Saturday, October 1, 2011

And the North Koreans?

Rodong Sinmun building, Pyongyang. Source

In my last post, I discussed how South Korea has “gone global.” Its business community has emancipated itself from the nation state and is now outsourcing employment to lower-wage countries and “insourcing” lower-wage labor. The eventual result? A downward leveling of incomes. And a profound ethnic and cultural transformation. South Korea is abolishing itself.

This self-abolition is of concern not just to South Koreans. There is the little matter of their neighbors, the North Koreans. What do they think?

A naïve observer might expect a positive reaction. Doesn’t the North support international socialism? And doesn’t that mean support for multiculturalism? At most, one might expect some sadness that the political Right is piloting this transformation of South Korea.

The North Koreans actually feel differently. In April 2006, the official newspaper of the Workers’ Party, Rodong Sinmun, ran this editorial:

Recently, in South Korea, a strange game pursuing the weakening of the fundamental character of our race and making society 'multiethnic and multiracial' is unfolding.

Those responsible for this commotion are spreading confounding rumors like South Korea is a “multiracial area” mixed with the blood of Americans and several other races, how we must “overcome closed ethnic nationalism,” and we must embrace “the inclusiveness and openness of a multiethnic nation” like the United States.

The words themselves take a knife to the feeling of our people, but even more serious is that this anti-national theory of “multiethnic, multiracial society” has already gone beyond the stage of discussion. Already, they’ve decided that from 2009, content related to “multiracial, multiethnic culture” would be included in elementary, middle and high school textbooks that have until now stressed that Koreans are the “descendents of Dangun,” “of one blood line” and “one race,” and to change the terms “families of international marriage” and “families of foreign laborers” to “multicultural families.”

This is an outrage that makes it impossible to repress the rage of the people/race. To start from the conclusion, the argument for “multiethnic, multiracial society” cried for by pro-American flunkeyists in South Korea is an unpardonable argument to obliterate the race by denying the homogeneity of the Korean race and to make an immigrant society out of South Korea, to make it a hodgepodge, to Americanize it.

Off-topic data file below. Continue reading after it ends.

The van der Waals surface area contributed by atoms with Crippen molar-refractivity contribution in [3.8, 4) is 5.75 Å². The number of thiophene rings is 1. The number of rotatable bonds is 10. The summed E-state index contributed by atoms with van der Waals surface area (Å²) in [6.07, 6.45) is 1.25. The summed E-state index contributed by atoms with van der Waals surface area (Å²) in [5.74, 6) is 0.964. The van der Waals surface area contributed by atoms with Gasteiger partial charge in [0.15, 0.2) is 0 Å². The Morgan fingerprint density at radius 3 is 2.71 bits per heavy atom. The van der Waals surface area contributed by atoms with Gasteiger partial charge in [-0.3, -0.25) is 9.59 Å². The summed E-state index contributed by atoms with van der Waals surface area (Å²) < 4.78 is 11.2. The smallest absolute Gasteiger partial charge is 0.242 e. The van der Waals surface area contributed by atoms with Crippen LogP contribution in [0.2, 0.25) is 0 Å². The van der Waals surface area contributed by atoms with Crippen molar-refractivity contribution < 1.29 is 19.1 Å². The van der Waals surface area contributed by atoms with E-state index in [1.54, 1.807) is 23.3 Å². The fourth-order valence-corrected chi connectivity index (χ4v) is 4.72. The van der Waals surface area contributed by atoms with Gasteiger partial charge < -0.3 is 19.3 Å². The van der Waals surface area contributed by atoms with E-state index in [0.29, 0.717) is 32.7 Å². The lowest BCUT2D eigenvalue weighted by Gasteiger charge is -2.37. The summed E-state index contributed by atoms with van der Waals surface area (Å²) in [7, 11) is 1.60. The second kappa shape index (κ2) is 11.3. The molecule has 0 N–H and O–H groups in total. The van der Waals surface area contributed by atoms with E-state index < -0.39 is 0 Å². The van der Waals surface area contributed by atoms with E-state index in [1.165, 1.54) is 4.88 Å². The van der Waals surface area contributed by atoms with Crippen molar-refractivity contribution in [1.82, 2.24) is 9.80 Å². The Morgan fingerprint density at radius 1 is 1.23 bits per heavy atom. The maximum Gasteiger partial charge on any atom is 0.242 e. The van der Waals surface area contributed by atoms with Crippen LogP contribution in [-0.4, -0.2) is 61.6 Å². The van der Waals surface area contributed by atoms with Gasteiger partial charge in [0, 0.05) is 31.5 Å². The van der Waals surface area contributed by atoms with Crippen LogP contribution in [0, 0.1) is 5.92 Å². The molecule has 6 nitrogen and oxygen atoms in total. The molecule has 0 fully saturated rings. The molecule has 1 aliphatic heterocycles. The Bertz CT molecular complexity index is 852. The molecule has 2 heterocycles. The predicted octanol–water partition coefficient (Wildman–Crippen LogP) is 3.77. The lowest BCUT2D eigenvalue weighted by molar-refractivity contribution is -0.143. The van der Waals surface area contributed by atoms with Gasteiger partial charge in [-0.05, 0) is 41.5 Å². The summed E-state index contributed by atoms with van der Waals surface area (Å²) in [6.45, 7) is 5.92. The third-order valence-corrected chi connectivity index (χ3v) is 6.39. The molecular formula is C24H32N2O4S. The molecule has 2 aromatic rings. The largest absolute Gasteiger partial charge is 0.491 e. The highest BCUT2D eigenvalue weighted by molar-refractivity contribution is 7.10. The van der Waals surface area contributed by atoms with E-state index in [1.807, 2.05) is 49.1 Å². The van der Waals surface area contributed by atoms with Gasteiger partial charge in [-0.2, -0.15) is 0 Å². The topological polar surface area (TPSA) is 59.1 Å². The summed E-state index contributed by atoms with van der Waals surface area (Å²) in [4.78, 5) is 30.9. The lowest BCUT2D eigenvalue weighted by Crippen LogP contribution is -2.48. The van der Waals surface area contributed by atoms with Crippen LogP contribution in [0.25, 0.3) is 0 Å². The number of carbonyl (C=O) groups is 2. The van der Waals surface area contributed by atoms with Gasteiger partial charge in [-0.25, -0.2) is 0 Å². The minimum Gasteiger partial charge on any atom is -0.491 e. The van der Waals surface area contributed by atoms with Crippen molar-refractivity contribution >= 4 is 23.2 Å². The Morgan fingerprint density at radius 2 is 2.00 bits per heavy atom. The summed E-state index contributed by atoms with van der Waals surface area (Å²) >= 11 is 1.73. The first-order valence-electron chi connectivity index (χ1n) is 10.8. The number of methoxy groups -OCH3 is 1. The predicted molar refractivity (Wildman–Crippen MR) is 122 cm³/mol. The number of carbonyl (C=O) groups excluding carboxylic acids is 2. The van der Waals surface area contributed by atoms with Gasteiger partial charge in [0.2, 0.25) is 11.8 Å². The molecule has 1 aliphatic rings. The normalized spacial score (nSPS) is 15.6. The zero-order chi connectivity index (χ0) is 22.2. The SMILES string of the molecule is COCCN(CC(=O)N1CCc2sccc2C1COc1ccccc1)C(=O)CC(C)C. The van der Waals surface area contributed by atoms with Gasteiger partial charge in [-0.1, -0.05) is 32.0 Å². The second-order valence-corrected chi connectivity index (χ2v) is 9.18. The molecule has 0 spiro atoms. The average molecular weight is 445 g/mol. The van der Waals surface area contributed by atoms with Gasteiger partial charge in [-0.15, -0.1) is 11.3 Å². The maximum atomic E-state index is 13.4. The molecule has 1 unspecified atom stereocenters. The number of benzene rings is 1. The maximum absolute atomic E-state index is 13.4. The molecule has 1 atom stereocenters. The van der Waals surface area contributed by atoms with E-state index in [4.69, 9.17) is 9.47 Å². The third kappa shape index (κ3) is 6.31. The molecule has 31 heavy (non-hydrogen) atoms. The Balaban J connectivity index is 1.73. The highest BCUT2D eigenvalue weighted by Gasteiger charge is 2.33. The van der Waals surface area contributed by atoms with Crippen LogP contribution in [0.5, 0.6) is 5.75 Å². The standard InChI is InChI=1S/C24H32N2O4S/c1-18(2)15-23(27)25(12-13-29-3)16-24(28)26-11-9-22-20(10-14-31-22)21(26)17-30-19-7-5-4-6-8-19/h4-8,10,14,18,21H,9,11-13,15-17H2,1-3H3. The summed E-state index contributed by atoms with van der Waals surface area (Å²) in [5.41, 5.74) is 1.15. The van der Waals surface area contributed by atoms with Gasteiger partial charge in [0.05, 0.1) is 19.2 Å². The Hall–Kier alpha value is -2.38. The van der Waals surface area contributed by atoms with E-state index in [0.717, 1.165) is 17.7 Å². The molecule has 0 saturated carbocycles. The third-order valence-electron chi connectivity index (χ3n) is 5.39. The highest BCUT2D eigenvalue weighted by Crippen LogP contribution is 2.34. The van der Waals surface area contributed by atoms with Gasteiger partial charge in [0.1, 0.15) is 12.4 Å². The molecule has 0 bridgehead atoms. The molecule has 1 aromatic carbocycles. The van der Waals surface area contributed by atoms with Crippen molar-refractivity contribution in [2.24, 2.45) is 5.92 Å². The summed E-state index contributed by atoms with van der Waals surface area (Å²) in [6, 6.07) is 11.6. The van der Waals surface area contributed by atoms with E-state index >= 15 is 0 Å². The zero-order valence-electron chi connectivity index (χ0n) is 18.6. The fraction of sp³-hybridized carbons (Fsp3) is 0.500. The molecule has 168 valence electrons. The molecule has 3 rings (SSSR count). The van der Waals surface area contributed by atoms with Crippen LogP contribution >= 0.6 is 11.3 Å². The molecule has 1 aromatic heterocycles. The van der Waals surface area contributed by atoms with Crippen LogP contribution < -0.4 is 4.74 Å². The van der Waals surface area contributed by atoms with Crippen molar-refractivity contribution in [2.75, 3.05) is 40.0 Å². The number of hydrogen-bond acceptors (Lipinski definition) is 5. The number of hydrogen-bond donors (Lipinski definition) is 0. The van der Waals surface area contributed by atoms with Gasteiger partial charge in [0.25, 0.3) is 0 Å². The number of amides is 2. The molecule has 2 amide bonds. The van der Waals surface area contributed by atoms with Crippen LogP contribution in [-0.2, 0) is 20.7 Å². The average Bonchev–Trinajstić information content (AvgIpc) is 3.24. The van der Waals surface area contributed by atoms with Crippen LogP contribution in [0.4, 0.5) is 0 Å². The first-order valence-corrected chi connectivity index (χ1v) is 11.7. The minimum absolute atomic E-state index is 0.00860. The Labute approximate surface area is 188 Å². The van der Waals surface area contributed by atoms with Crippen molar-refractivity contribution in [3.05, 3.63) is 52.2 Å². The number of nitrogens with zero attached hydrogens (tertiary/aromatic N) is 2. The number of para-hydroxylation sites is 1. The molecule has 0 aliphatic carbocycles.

(Koehler, 2006)

For some, the above editorial is proof that the North Koreans are nuts. They’ve gone Nazi, and there’s no longer any point in dealing with them. This is the message of a recent book that brands the North Koreans as being “ideologically closer to America’s adversaries in World War II than to communist China and Eastern Europe” (Myers, 2010, pp. 15-16).

The truth is a bit more complex. First, they’re not the ones who’ve changed. We have. We’re observing North Korea from a frame of reference that has shifted over time. Today, across our entire political spectrum, we view all forms of ethnic nationalism as outdated, if not evil. Sixty years ago, the same view was confined to the far left. It was even marginal within the leftist ideology that gave birth to North Korea.

What makes North Korea tick? Some background

Socialism, Marxism-Leninism, communism …. These are different words for the ruling ideology of the Soviet Union, particularly during Josef Stalin’s long term of office from the mid-1920s to the mid-1950s. During the 1930s, and more so during the war years, Stalin partially rehabilitated nationalism, seeing national identity as normal, legitimate, and even progressive—especially if used to mobilize opposition to fascism and international capitalism. He also promoted autarky and the belief that socialism should be made to work in one country at a time.

Meanwhile, many Koreans were looking to Soviet communism as a way to take back their country. They were really nationalists who resented the way their nation was being made to serve Japanese imperial rule and a tiny landowning class. They also understood that many nations elsewhere faced similar situations. By lending their voices to the chorus of international solidarity, they believed they were encouraging others to become masters in their own house. They were also ensuring their personal survival, since many had to flee to the Soviet Union and China.